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Chinstrap penguin – Pygoscelis antarcticus

Chinstrap penguin – Pygoscelis antarcticus
is a species of penguin which inhabits a variety of islands and shores in the Southern Pacific and the Antarctic Ocean. Its name derives from the narrow black band under its head which makes it appear as if it were wearing a black helmet, making it one of the most easily identified types of penguin. Other common names are “ringed penguin”, “bearded penguin”, and “stonecracker penguin” due to its loud, harsh call.

Chinstrap penguins have a circumpolar distribution. They breed in Antarctica, Argentina, Bouvet Island, Chile, the Falkland Islands, the French Southern Territories, and South Georgia and the South Sandwich Islands. Vagrant individuals have been found in New Zealand, the islands of Saint Helena and Tristan da Cunha, and South Africa. Global population is estimated at least 8 million.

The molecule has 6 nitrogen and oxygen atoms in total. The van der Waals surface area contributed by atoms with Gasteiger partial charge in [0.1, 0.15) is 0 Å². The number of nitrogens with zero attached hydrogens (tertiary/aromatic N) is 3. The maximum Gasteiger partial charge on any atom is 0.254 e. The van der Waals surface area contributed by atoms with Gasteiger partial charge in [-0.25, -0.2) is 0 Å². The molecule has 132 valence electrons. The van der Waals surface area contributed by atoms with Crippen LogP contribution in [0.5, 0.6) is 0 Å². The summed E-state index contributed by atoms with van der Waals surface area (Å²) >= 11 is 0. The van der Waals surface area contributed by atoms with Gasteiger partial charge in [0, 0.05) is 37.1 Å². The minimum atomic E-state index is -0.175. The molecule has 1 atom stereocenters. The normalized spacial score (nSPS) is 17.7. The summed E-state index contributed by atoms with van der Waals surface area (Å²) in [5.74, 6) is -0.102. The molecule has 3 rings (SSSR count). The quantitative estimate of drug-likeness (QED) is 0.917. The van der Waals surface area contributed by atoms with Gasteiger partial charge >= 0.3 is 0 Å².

Chinstrap penguins have an average body length of 72 cm (28 in) and a weight of 3–5 kg (6.6–11.0 lb), but their weight can drop as low as 3 kg (6.6 lb) depending on the breeding cycle. Males are both larger and heavier than females.

The adult chinstraps’ flippers are black with a white edge; the inner sides of the flippers are white. The face is white extending behind the eyes, which are reddish brown; the chin and throat are white, as well, while the short bill is black. The strong legs and the webbed feet are pink. Its short, stumpy legs give it a distinct waddle when it walks. The chinstrap penguin’s black back and white underside provide camouflage in the form of counter-illumination when viewed from above or below, helping to avoid detection by its predators.

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